RESIDENTS ENCOURAGED TO SUPPORT EXPANSION OF LOCAL BUSINESSES
A Kiva loan of $25 can advance a community strategy and help create a job
Five Southwest Virginia businesses are piloting a strategy to fund job-creating business expansions. Kiva, a nonprofit community-backed loan system, aggregates individual lenders from across the region and around the world to support loans of up to $10,000. The businesses promoted the campaign on May 17 at the 2018 Southwest Virginia Economic Forum.
“It’s the right size loan to help us prepare for what we expect is going to be our biggest season yet,” said Eva Beaule of Adventure Mendota from the stage of UVa-Wise’s David J. Prior Convocation Center. The Washington County businesswoman is planning to use a Kiva loan to purchase 25 additional kayaks. “Already this year we have group reservations for more people than we have equipment.” With two weeks left in the funding period, Eva has received pledges from 119 lenders totaling more than half of her $8,000 loan.
To be nominated to participate in a Kiva loan strategy through local Kiva trustee Opportunity SWVA, the business owner must be working with a local business development resource such as the Small Business Development Center or an economic development authority, or have participated in a training program such as a business plan competition. Additionally, the business must be good for the community, creating jobs or helping to advance a community or regional economic strategy.
Neil Walker at Norton-based Stone Mountain Adventures is also planning to use a Kiva loan to expand into outdoor recreation. With his wife Beth, the owner of All Indoor Farm Store will purchase equipment to help visitors access the surrounding lakes and trails. “With the changing economy, a business has to fill current needs. Community leaders told me that we’ve got visitors that we want to capture with our natural beauty. With the equipment, I can hire local guides to help show people all that we have to offer in the region.”
Appalachian Drafting’s Steven Harris is creating high paying jobs in the region by working on projects being built all over the country. Using the latest innovations in 3D modeling, Steven and his growing firm use holograms to overlay structural steel elements in the actual space. “You can stand on a construction site and walk around the plans.” Steven wowed attendees at the Economic Forum with demonstrations of the Microsoft Hololens technology in partershp with the Washington County Career and Technical Education Center. “Very few firms are doing this work right now,” said Harris. “We’re leading the way from right here in Southwest Virginia. This loan will help purchase more software to put another person to work.”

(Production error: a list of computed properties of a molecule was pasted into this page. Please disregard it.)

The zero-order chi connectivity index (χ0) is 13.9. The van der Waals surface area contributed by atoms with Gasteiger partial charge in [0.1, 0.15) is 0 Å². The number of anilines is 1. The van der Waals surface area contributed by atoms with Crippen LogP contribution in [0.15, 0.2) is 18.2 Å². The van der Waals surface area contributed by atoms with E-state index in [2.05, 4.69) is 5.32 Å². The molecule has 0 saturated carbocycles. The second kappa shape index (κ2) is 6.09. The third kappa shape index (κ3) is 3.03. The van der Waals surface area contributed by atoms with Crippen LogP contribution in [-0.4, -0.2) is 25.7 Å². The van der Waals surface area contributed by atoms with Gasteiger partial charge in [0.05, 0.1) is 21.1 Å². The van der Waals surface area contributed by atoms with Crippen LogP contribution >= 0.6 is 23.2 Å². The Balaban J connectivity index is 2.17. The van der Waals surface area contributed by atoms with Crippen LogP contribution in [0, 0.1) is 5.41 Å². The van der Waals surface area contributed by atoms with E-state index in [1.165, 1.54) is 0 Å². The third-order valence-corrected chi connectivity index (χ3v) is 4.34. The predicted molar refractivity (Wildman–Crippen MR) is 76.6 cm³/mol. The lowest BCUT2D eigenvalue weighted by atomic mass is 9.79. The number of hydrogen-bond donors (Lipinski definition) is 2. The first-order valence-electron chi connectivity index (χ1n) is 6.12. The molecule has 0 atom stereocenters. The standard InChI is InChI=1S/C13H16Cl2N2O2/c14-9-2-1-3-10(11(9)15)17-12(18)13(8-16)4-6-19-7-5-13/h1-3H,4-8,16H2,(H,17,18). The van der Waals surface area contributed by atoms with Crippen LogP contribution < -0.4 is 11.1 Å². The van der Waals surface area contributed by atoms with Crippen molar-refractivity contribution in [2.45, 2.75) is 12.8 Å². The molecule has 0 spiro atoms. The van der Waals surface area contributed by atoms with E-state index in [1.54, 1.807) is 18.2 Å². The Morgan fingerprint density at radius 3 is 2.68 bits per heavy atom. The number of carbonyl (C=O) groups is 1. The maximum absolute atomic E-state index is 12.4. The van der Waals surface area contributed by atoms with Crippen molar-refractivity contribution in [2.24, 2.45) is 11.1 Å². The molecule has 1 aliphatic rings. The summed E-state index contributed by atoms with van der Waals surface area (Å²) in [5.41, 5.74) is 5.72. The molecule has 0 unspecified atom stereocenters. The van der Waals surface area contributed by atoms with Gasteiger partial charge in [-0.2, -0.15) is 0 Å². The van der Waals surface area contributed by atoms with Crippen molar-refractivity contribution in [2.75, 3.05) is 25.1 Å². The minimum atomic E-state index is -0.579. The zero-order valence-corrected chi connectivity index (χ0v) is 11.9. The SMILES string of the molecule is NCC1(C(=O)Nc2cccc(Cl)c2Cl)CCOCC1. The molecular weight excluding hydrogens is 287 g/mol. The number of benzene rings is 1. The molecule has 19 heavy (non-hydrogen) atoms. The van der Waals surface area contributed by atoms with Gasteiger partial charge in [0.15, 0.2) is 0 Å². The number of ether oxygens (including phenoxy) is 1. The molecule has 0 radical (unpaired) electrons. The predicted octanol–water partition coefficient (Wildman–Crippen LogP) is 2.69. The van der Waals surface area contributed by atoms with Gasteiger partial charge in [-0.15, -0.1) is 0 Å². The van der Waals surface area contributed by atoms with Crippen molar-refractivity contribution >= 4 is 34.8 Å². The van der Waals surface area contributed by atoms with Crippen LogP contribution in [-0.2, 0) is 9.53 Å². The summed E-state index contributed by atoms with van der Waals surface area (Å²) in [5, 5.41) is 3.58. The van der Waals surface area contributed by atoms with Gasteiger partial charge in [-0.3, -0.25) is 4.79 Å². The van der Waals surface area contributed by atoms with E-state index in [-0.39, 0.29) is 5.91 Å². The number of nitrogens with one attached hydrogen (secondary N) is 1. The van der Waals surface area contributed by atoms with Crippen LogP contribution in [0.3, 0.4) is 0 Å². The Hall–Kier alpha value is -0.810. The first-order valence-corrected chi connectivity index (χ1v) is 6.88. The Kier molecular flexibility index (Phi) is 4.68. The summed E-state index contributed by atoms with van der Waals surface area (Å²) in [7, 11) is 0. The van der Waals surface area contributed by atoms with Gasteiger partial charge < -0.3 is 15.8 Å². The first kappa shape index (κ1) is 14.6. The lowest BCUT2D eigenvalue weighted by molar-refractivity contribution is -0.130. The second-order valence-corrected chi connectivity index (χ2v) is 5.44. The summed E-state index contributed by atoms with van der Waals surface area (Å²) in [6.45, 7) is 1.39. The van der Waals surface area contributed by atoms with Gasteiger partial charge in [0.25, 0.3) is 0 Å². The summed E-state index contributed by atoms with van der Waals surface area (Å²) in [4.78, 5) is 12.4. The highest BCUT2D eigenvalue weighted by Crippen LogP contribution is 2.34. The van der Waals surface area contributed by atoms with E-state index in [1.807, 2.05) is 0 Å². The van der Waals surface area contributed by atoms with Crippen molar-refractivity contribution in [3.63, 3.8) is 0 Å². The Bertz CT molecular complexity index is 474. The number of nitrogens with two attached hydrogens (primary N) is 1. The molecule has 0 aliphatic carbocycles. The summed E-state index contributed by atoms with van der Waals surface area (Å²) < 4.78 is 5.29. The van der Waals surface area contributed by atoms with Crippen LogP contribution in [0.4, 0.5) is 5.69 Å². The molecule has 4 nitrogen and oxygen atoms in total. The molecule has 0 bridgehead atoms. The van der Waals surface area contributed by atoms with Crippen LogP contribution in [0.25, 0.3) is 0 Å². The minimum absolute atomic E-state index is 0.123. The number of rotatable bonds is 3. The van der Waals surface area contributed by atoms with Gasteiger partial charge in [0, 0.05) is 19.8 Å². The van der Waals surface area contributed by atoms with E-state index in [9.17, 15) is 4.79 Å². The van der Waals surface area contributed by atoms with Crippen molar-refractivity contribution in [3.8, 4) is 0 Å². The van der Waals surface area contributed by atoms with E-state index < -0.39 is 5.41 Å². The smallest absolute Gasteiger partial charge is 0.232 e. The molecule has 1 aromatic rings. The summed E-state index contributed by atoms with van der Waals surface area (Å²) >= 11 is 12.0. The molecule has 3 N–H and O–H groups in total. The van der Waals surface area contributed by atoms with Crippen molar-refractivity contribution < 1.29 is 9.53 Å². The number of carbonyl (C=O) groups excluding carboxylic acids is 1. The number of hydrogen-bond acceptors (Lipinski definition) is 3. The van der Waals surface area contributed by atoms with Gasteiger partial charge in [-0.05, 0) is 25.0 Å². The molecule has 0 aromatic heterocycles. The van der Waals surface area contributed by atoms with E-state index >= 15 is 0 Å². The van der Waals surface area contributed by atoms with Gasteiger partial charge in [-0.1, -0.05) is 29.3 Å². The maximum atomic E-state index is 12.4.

Manufacturer and designer Stephen Curd will use a Kiva loan to pay for machines that will put additional employees to work. “I want to do my part to honor our manufacturing tradition. We can still make things, and I want to pay a decent wage to those who help me do it.” The retail shop of Garic Stephens and Lavelle Manufacturing is on the town square in Glade Spring.
Sugar Hill Brewing Company owner Jennifer Bailey will use a Kiva loan for a food truck to take to the parking lots of large employers. “The loan is helping us in a strategy that will put three more people to work.” Bailey, who owns the St. Paul based business with her husband Greg, added, “It’s about more than the money. It feels good to know the community is supporting you. There are times when it’s really tough as a business, and the community support makes a difference.”
Anyone with internet access and $25 can help businesses in the region grow. Loans made through Kiva are paid back by the businesses in between one and three years, at which point the lender can withdraw the money or use it to fund another business. Businesses pay no interest or fees. “It’s another tool that we can put to work,” said Opportunity SWVA committee member Shannon Blevins, Associate Vice Chancellor in the Office of Economic Development & Engagement at UVa-Wise. “We have everything we need in the region to develop vibrant communities. Businesses like these are part of the equation, as so is the active support of the people around them.”
To date, more than 300 individual loans have been made to the five businesses who are collectively seeking $43,000 in expansion capital. Opportunity SWVA encourages residents and supporters to join Kiva and become a SWVA Business Lender today.
For more information, visit www.opportunityswva.org/kiva or contact Becki Joyce (276) 254-0419 or Andrew Barnes (276) 298-9726.